Voting

Whether general assemblies of clubs or associations, legislative assemblies (state parliaments) in politics or shareholders’ meetings in the realm of economy: each democratic organization or institution conducts voting procedures at regular intervals, in order to arrive at decisions and to adopt resolutions.  The methods of conducting the voting differ according to the respective by-laws, statutes, constitutions or standing orders. Common methods are the submission of "yes", "no" or "abstain" voting cards as well as alternative voting.

Voting can be conducted openly or secretly. Depending upon the voting method employed, the passing of a resolution may require a relative, simple, absolute, qualified or unanimous majority. The greater the number of eligible voters and/or the greater the differentiation in the distribution of the voting shares, all the more necessary is the machine-supported automatic counting of the votes. Above all, when a multitude of different votes must be evaluated or when the outcome of the voting is needed immediately as the basis for further decision-making, fast, reliable and in some cases  detailed results must be available.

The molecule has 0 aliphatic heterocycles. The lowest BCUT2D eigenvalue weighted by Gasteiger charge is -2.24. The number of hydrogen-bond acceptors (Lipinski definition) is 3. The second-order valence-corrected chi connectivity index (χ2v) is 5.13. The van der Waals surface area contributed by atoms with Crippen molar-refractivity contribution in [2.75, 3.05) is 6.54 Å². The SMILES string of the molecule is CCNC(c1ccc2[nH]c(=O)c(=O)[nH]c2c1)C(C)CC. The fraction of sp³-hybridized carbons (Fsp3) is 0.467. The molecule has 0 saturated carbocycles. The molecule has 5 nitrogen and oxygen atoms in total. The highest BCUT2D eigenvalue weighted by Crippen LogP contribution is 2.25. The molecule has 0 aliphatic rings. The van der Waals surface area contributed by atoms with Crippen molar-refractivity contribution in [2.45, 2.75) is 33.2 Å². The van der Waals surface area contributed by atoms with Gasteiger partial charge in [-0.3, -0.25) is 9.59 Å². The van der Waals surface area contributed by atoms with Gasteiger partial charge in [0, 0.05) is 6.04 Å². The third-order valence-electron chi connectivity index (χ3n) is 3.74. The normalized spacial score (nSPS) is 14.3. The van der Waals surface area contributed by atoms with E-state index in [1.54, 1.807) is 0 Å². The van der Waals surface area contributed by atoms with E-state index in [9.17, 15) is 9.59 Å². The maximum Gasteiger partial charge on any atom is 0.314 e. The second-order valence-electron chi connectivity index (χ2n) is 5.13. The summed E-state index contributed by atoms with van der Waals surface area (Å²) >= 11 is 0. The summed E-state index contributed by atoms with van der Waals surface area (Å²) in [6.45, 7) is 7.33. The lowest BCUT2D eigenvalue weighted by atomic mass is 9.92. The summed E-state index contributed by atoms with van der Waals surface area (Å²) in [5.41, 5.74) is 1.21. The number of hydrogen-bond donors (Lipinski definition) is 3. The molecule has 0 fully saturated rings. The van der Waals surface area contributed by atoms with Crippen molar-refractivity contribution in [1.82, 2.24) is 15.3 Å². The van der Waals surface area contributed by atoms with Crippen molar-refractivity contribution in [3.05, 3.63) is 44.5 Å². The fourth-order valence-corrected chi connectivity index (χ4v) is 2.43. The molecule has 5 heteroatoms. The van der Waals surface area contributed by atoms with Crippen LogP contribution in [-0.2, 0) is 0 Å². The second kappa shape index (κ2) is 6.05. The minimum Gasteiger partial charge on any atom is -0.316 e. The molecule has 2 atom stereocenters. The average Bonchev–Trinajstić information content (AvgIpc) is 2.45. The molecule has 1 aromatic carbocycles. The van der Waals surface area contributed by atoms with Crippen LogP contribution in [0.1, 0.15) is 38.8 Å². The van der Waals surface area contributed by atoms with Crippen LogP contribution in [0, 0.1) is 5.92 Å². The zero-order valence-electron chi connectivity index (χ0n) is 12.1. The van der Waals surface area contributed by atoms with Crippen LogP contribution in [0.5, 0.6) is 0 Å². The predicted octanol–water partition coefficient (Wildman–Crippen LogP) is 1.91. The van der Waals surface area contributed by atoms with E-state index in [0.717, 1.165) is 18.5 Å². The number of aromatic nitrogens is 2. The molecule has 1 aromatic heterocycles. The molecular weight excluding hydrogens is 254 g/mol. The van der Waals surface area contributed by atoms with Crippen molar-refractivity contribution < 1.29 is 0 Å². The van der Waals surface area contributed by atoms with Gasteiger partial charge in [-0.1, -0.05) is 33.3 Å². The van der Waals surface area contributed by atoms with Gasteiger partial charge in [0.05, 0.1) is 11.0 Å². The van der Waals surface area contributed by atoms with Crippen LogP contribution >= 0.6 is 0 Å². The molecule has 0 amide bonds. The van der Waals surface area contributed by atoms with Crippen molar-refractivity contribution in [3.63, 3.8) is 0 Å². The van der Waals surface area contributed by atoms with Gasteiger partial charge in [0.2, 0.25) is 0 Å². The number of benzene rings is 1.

Optical mark readers (OMR) and high-performance scanners evaluate great volumes of voting cards in extremely short times. As an option, they can test the voting cards for plausibility, verify them and by means of integrated barcode printing, assign each vote counted to the corresponding card so that the results can be validated if necessary.